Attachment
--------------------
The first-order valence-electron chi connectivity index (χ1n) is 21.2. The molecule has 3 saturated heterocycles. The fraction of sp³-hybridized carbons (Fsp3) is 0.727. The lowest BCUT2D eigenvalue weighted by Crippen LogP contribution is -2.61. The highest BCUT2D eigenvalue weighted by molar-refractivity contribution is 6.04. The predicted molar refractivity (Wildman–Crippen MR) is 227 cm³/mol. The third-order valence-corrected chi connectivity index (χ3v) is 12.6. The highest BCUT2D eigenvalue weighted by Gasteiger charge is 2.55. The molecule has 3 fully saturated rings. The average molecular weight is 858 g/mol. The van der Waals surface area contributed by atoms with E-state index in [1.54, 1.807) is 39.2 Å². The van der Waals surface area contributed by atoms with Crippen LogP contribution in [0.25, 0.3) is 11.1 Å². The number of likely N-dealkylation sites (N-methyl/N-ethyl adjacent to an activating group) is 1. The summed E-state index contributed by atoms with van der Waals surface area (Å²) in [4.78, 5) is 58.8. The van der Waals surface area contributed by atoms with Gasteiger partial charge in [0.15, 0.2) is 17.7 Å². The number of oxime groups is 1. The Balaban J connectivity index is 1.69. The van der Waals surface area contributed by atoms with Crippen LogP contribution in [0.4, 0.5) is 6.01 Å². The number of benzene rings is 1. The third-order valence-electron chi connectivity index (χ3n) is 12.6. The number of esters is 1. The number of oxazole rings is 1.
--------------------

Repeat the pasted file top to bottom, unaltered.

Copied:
The first-order valence-electron chi connectivity index (χ1n) is 21.2. The molecule has 3 saturated heterocycles. The fraction of sp³-hybridized carbons (Fsp3) is 0.727. The lowest BCUT2D eigenvalue weighted by Crippen LogP contribution is -2.61. The highest BCUT2D eigenvalue weighted by molar-refractivity contribution is 6.04. The predicted molar refractivity (Wildman–Crippen MR) is 227 cm³/mol. The third-order valence-corrected chi connectivity index (χ3v) is 12.6. The highest BCUT2D eigenvalue weighted by Gasteiger charge is 2.55. The molecule has 3 fully saturated rings. The average molecular weight is 858 g/mol. The van der Waals surface area contributed by atoms with E-state index in [1.54, 1.807) is 39.2 Å². The van der Waals surface area contributed by atoms with Crippen LogP contribution in [0.25, 0.3) is 11.1 Å². The number of likely N-dealkylation sites (N-methyl/N-ethyl adjacent to an activating group) is 1. The summed E-state index contributed by atoms with van der Waals surface area (Å²) in [4.78, 5) is 58.8. The van der Waals surface area contributed by atoms with Gasteiger partial charge in [0.15, 0.2) is 17.7 Å². The number of oxime groups is 1. The Balaban J connectivity index is 1.69. The van der Waals surface area contributed by atoms with Crippen LogP contribution in [0.4, 0.5) is 6.01 Å². The number of benzene rings is 1. The third-order valence-electron chi connectivity index (χ3n) is 12.6. The number of esters is 1. The number of oxazole rings is 1.